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IMF agrees $2.1B loan deal for Iceland

  • Story Highlights
  • Iceland reaches preliminary deal to borrow up to $2.1 billion
  • Deal follows country's stock market crash earlier this month
  • Iceland would be able to draw on $833 million immediately
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(CNN) -- Iceland is nearing a deal to borrow up to $2.1 billion from the International Monetary Fund to prop up its economy, the IMF and Icelandic Prime Minister Geir Haarde's office announced Friday.

The loan is "equivalent to 1,190 percent of Iceland's quota in the IMF," IMF Managing Director Dominique Strauss-Kahn said, but he said Reykjavik deserved it because of the "ambitious economic program" it has put together.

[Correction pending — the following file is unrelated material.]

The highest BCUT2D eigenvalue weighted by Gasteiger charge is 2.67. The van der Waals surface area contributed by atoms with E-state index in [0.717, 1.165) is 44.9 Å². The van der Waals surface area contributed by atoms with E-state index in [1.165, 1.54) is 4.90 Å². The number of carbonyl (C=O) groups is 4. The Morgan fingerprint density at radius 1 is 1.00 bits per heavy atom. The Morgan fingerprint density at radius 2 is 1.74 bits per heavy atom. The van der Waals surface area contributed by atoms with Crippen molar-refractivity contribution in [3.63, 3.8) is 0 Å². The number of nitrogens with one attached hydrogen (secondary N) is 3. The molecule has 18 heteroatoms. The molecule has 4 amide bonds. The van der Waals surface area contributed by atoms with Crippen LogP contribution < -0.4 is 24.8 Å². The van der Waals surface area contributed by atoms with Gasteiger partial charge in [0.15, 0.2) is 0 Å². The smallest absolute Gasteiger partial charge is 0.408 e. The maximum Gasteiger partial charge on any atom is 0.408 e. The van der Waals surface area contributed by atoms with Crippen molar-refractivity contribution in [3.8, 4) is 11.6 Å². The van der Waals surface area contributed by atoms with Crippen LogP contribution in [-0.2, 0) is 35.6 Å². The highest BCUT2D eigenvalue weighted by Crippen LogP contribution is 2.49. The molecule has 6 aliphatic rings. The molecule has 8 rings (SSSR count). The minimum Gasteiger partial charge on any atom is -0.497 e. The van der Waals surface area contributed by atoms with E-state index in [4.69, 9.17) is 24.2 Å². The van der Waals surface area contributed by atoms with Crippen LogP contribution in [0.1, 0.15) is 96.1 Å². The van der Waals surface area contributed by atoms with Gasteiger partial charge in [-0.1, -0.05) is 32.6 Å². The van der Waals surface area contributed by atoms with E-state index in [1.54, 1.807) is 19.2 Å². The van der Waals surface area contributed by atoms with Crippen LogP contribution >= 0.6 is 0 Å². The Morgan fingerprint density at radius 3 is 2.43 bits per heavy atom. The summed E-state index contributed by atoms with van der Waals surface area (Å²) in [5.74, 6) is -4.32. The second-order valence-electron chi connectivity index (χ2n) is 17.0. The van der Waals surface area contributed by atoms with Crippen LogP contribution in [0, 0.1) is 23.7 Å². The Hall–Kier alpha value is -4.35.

The tiny island nation "aims to restore confidence to the banking system, to stabilize the krona through strong macroeconomic policies, and to help the country achieve medium-term fiscal consolidation following the collapse of its banking system."

Iceland's stock market crashed earlier this month and the government nationalized of three of the country's biggest banks. Trading on the country's stock market was suspended for nearly a week.

The IMF deal must be approved by the organization's executive board in Washington. Strauss-Kahn said that could happen as soon as early November.

The deal would include an economic stabilization program and access to up to $2.1 billion under a two-year loan. Iceland would have access to $833 million of that money immediately, the IMF said.

"Iceland is now in a much better position to establish a sound economic and financial base for the country," Haarde said in a written statement.

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